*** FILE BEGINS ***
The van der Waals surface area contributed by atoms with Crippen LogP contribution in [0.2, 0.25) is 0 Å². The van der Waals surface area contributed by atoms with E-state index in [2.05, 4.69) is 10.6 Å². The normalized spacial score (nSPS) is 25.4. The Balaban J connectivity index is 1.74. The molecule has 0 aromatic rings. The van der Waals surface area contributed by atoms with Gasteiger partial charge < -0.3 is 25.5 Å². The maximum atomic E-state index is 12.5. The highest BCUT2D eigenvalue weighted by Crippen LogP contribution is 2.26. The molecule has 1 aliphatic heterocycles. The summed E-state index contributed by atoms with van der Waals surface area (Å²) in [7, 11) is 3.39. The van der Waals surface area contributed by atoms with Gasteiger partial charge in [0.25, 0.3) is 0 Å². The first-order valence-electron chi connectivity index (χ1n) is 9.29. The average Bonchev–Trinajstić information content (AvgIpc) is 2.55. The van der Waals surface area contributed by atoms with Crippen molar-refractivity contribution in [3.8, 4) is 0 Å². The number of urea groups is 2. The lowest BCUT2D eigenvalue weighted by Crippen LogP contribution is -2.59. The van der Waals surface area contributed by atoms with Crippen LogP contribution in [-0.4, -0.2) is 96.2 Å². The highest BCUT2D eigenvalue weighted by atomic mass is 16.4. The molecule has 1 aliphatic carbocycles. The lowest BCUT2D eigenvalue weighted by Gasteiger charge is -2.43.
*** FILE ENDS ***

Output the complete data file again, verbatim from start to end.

The van der Waals surface area contributed by atoms with Crippen LogP contribution in [0.2, 0.25) is 0 Å². The van der Waals surface area contributed by atoms with E-state index in [2.05, 4.69) is 10.6 Å². The normalized spacial score (nSPS) is 25.4. The Balaban J connectivity index is 1.74. The molecule has 0 aromatic rings. The van der Waals surface area contributed by atoms with Gasteiger partial charge < -0.3 is 25.5 Å². The maximum atomic E-state index is 12.5. The highest BCUT2D eigenvalue weighted by Crippen LogP contribution is 2.26. The molecule has 1 aliphatic heterocycles. The summed E-state index contributed by atoms with van der Waals surface area (Å²) in [7, 11) is 3.39. The van der Waals surface area contributed by atoms with Gasteiger partial charge in [0.25, 0.3) is 0 Å². The first-order valence-electron chi connectivity index (χ1n) is 9.29. The average Bonchev–Trinajstić information content (AvgIpc) is 2.55. The van der Waals surface area contributed by atoms with Crippen molar-refractivity contribution in [3.8, 4) is 0 Å². The number of urea groups is 2. The lowest BCUT2D eigenvalue weighted by Crippen LogP contribution is -2.59. The van der Waals surface area contributed by atoms with Crippen LogP contribution in [-0.4, -0.2) is 96.2 Å². The highest BCUT2D eigenvalue weighted by atomic mass is 16.4. The molecule has 1 aliphatic carbocycles. The lowest BCUT2D eigenvalue weighted by Gasteiger charge is -2.43.